In Vitro Cellular & Developmental Biology - Plant

, Volume 54, Issue 6, pp 626–636 | Cite as

Micropropagation of virus-free plants of Saudi fig (Ficus carica L.) and their identification through enzyme-linked immunosorbent assay methods

  • Hassan S. M. Al-Zahrani
  • Omar A. Almaghrabi
  • Michael P. Fuller
  • Hemaid I. A. Soliman
  • Muhammad FarooqEmail author
  • Ehab M. R. Metwali
Plant Tissue Culture


Viral infection is one of the most serious biotic stresses, which disturbs the growth and productivity of many horticultural crops, including that of fig (Ficus carica L.). The production of plants free of viruses, such as fig mosaic virus (FMV), has become a priority in many plant breeding programs. In this study, leaves from plants of two fig cultivars, Kodato and Dattora, infected with FMV were collected from both Mecca and Al-Taif, Saudi Arabia. Transmission electron microscopy of ultrathin leaf sections showed double membrane bodies, characteristic of FMV particles, only in the mesophyll cells of infected samples. Protein analysis using sodium dodecyl sulfate-polyacrylamide gel electrophoresis revealed the presence of a protein band with a molecular weight of 35 kDa, which corresponded to the viral coat protein; and FMV was confirmed by Western blot and enzyme-linked immunosorbent assay (ELISA) tests. To obtain virus-free plants, apical shoot culture was applied. A comparison of various artificial media with different concentrations of growth regulators was evaluated to optimize shoot formation, shoot multiplication, and root formation, and was followed by plant acclimation ex vitro. Direct ELISA analysis of shoots micropropagated from meristem tip explants indicated that there were virus-free shoots, when compared to infected plants (positive control), while there were no significant differences between these explants and healthy samples (negative control). This study demonstrated that in vitro micropropagation of Saudi F. carica infected with FMV virus led to the successful elimination of the virus.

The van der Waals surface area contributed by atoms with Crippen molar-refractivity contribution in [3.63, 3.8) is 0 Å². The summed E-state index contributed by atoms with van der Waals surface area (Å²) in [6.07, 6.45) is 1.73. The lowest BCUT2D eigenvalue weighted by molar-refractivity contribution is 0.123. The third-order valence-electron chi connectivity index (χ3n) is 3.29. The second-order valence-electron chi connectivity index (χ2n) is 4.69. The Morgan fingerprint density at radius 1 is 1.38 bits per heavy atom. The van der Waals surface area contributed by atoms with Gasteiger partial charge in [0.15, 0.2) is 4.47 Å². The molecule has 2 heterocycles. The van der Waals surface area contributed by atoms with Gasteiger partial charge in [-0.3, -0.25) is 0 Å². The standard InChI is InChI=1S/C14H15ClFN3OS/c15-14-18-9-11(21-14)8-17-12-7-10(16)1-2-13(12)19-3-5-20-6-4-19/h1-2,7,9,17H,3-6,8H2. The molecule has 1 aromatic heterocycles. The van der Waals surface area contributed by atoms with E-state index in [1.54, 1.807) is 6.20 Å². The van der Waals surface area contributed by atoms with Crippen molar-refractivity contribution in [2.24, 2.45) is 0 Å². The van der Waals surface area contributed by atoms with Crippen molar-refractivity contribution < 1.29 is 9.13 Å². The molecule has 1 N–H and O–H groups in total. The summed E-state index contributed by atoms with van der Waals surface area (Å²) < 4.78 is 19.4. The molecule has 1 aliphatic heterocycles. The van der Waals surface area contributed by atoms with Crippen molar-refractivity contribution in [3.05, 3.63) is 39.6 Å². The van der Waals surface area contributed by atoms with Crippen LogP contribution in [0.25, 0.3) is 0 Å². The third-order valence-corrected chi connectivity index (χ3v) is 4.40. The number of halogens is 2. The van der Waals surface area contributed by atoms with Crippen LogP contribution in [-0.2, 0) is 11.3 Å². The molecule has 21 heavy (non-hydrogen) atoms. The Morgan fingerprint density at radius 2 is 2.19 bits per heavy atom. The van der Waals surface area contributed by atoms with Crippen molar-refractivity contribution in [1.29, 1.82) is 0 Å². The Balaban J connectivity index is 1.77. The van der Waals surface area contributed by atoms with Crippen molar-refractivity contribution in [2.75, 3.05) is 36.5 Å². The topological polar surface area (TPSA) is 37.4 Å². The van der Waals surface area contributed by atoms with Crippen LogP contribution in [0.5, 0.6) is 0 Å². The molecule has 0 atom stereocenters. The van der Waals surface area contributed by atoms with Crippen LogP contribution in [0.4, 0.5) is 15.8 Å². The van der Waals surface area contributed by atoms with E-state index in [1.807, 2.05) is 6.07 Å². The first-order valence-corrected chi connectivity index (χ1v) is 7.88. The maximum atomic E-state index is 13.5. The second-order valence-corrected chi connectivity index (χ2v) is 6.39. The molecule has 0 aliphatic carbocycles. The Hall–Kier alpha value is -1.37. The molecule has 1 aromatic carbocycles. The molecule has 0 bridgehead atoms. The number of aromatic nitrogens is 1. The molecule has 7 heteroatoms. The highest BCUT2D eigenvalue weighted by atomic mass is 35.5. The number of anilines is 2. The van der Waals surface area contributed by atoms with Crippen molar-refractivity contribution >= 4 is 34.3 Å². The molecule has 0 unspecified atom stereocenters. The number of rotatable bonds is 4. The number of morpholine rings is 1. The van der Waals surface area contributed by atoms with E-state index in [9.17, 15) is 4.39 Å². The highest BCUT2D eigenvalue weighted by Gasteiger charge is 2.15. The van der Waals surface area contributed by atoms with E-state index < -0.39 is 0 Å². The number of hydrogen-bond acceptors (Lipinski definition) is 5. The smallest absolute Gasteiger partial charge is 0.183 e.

ELISA test Ficus carica L. Fig mosaic virus Shoot apex Micropropagation Western blot 



The authors are thankful to the Tissue culture and Biotechnology Labs, Marout Research Station, Desert Research Center, Egypt.

Funding information

This project was funded by the Deanship of Scientific Research (DSR) at King Abdulaziz University, Jeddah, under Grant No. G-206-130-38. The authors, therefore, acknowledge with thanks DSR for the technical and financial support.

Compliance with ethical standards

Conflict of interest

The authors declare that they have no conflict of interest.


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Copyright information

© The Society for In Vitro Biology 2018

Authors and Affiliations

  1. 1.Biological Science Department, Faculty of ScienceKing Abdulaziz UniversityJeddahSaudi Arabia
  2. 2.Biological Science Department, Faculty of ScienceUniversity of JeddahJeddahSaudi Arabia
  3. 3.School of Biological and Marine Sciences, Faculty of Science and EngineeringUniversity of PlymouthPlymouthUK
  4. 4.Plant Genetic Resources DepartmentDesert Research CenterCairoEgypt
  5. 5.Tissue Culture and Biotechnology LabsMaryout Research Station, Desert Research CenterAlexandriaEgypt
  6. 6.Department of Crop Sciences, College of Agricultural and Marine SciencesSultan Qaboos UniversityAl-KhoudOman
  7. 7.Department of AgronomyUniversity of AgricultureFaisalabadPakistan
  8. 8.The UWA Institute of AgricultureThe University of Western AustraliaPerthAustralia
  9. 9.Botany Department, Faculty of AgricultureSuez Canal UniversityIsmailiaEgypt

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